RYAN VAN DUZER (Get Out There / Duzer TV) GottaRunRacing Eps 24

Hey folks! GottaRunRacing had the chance to chat with outdoor adventure TV host, YouTuber, filmmaker and motivational speaker, Ryan Van Duzer.

Once we watched one of his videos I didn't realize he was so into cycling. I thought he was a runner at first but he's done tons of epic cycling including riding from Honduras to Colorado and he has ridden across the states a few times from Maine to key west Cuba. He's done Oregon to New York city. It just goes on and on and on and I just can't wait to hear all about it and he just finished Leadville 100 which I can't wait to hear because Leadville has a place in my heart so just let's get to it.

Welcome Ryan

Before we get into everything, I just want to give you a quick story about five or six years ago. I re-read the book

Born To Run and I got excited again so I went on YouTube and I started searching all these videos about the race down in the copper canyons and all that. Then I came across a video about a bunch of friends who took a bus down to Mexico to do the Caballo Blanco Ultra and at that time there was a war going on in the canyons and so the race didn't happen and I thought that was just a cool documentary and then two days ago I happened to watch some of your older videos and there it is the freaking video that I saw six years ago. It was funny. Video Here

GRR Can you tell everybody who hasn't heard the story how you transitioned from that into the social media icon you are now?

Ryan: I don't know about icon but I’m trying to get there anyway. So, I got a degree in broadcast journalism ever since I was a young boy. I loved telling stories and I thought journalism would be a great place to learn and hone my skills and storytelling and I did broadcast journalism which essentially teaches you how to be like a local news anchor and I did an internship at the local station in Denver and it was fun and exciting to be like on a tv set. But it wasn't really what I liked. You know if you watch local news, it's kind of depressing and sad. They reported a lot of stuff that doesn't put a smile on your face and I wanted to make happy news. I wanted to make inspirational news and I didn't quite know what to do from there so after I graduated college. I joined the peace corps and lived in Honduras for two years. It was an amazing experience. I work with at-risk youth. I've worked with Mexican immigrant youth for a lot of my life and I loved the experience and when I finished my service in Honduras instead of getting on an airplane and flying home like a lot of the other volunteers. I cashed in my ticket, bought a bike and rode a bicycle home to Boulder Colorado and I filmed that adventure with my little Sony Handy Cam. Then, I when I got home, I edited together like a little five-minute short teaser of the trip and from that moment on I was like I want to do this I want to travel the world and tell stories and I want to show the audiences around the world how amazing people are really I love connecting with the humans that I meet. It's fun to see beautiful landscapes but it's really the people around the world that excite me and so that's a very quick and dirty explanation of how I became a YouTuber and not a local news anchor so now as a YouTuber I essentially document my adventures whether they're running or biking with the hopes of inspiring people to get off their couches and challenge themselves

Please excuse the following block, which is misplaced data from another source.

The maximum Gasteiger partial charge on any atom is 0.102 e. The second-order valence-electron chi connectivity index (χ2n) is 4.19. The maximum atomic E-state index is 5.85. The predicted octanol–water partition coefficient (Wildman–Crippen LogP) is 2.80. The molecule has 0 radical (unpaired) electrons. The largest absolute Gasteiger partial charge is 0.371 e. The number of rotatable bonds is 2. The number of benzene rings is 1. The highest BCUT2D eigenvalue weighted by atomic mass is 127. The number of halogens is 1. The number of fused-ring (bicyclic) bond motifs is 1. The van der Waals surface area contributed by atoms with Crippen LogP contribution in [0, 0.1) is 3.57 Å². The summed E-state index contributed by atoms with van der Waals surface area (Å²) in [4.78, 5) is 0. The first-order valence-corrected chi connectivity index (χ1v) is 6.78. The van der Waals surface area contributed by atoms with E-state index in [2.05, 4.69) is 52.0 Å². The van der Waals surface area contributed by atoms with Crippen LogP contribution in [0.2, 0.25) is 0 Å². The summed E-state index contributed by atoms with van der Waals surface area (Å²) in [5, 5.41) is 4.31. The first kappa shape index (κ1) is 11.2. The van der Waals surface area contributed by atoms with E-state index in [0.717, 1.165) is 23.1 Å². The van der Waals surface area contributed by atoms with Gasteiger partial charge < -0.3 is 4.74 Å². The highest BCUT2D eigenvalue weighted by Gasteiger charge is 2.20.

GRR So, what advice do you give to beginners for starting a YouTube channel?

Ryan: I always tell people just to keep at it because everybody gets excited. I'm gonna be a YouTuber and I’m gonna become big like everybody else and then you make like five or ten videos and they don't get many views and give up. It happens a lot. I see that all the time. It's just to stick with it like every single video you make is amazing but the next video is going to be a little bit better and then a little bit better and I feel the same way about my videos. Every video I make is a little bit better than the previous video. So, you're constantly learning and it's a really fun process so you might not be getting the views that you're hoping to get but you as a creator as an artist you are getting better at it and that's great and someday the audience will come. You know you make a video it’s your first video ever on YouTube and it has 10 views but then those 10 people each tell one person so your next video has a few more views and then you up to 20 30 50 and it slowly builds like my first video on YouTube did not get many views at all and I put my heart and soul into all of them and you're wondering why it was discouraging. Because like why am I putting so much work into something that doesn't really have results (quantitative results) but really you're getting better you're becoming a better storyteller and an artist and these are skills that I think can help you throughout all different aspects of life.

GRR Let's talk about Doozer TV, then so your first film you did was Honduras. How long after did you start making that part? I'm gonna make my YouTube channel basically biking across. What was your first one or the next one after Honduras and how did you get the idea?

Ryan: The first video was the Honduras video and then I wanted to find a way to get paid to travel essentially so, I think that's everybody's dream and at the time YouTube wasn't really a way to make money. A way back in 2005-06 at least for me. And I worked for a local public access station here in boulder. In public access, you probably all seen Wayne’s world. It’s along those lines where everybody can have a public access show. Nobody's really making money on it but it's just a way to practice your art whatever you want to call it and so my next video series was riding my bike from Maine to Key west down the Eastern coast of the United States